When two systems are joined in a cluster, the system that joins the cluster is the backup system. The other one has the role of primary system. Initially, the primary system is the active system. Either of the systems in a cluster is capable of being the active system. The backup and primary roles are important when discussing failback.

Failback

There is an automatic failback option that can be configured if you want the originally active (primary) system to take over the Virtual IP addresses and resume load balancing upon its recovery after a failover. This option can be found on the ADVANCED > High Availability page.

You can manually switch to the primary system using the Failback command that is available on the same page.

It may be better to opt for manual failback, as it can minimize the number of times that service is interrupted. For example, if the primary system suffers an outage, the backup system takes over. When the primary system recovers, if automatic failback is selected, then it will once again become the active system. This means two interruptions of service. If manual failback is selected, then the backup system will continue processing traffic even after the recovery of the primary system.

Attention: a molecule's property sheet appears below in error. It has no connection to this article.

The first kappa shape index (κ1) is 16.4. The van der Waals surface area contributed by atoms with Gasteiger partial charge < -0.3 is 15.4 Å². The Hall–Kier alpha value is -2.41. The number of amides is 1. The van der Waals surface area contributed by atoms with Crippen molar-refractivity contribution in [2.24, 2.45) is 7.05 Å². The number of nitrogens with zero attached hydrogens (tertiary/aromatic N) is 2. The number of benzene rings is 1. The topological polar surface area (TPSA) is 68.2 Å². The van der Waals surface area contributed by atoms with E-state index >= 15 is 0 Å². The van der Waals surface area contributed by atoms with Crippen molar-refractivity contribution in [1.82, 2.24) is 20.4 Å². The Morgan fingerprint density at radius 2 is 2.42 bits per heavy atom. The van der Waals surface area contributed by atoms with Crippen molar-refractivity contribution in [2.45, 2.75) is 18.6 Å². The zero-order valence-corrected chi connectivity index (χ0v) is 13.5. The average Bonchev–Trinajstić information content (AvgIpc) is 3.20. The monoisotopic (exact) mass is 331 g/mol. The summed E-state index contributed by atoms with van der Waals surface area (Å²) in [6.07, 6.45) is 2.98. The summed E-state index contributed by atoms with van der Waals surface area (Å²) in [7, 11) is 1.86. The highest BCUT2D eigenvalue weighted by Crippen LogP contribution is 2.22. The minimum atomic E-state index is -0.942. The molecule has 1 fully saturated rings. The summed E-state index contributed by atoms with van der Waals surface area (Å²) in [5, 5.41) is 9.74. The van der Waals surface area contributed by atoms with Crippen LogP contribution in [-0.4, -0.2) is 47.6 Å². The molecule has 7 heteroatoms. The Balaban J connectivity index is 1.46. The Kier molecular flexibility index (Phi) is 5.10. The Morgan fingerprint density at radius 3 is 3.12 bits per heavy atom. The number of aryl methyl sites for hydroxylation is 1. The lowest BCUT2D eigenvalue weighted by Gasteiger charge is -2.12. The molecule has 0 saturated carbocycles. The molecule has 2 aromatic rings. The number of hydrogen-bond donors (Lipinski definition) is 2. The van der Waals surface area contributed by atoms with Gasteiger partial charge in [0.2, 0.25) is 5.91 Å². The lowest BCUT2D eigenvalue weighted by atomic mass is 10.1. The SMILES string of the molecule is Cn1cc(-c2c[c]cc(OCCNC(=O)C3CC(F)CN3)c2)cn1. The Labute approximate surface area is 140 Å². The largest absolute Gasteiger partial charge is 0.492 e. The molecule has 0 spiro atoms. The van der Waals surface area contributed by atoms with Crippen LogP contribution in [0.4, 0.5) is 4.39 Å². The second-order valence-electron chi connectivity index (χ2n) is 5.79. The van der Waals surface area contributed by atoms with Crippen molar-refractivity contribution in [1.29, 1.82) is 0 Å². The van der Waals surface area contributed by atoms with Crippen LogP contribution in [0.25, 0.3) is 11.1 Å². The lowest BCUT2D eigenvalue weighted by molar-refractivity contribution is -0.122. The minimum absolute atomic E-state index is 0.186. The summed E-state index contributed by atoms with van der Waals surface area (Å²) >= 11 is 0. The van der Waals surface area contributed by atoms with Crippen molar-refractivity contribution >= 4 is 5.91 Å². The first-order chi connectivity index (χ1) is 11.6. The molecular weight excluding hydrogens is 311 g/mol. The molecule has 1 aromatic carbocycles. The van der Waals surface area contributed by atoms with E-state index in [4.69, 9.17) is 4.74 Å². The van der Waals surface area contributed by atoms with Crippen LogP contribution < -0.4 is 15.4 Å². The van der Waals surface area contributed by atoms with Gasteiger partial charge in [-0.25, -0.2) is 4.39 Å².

Synchronize Data between Clustered Systems

When two Barracuda Load Balancers are initially joined, most configuration settings are copied from the primary system in the cluster to the backup system (the system that joins the cluster). These settings are synchronized between the systems on an ongoing basis.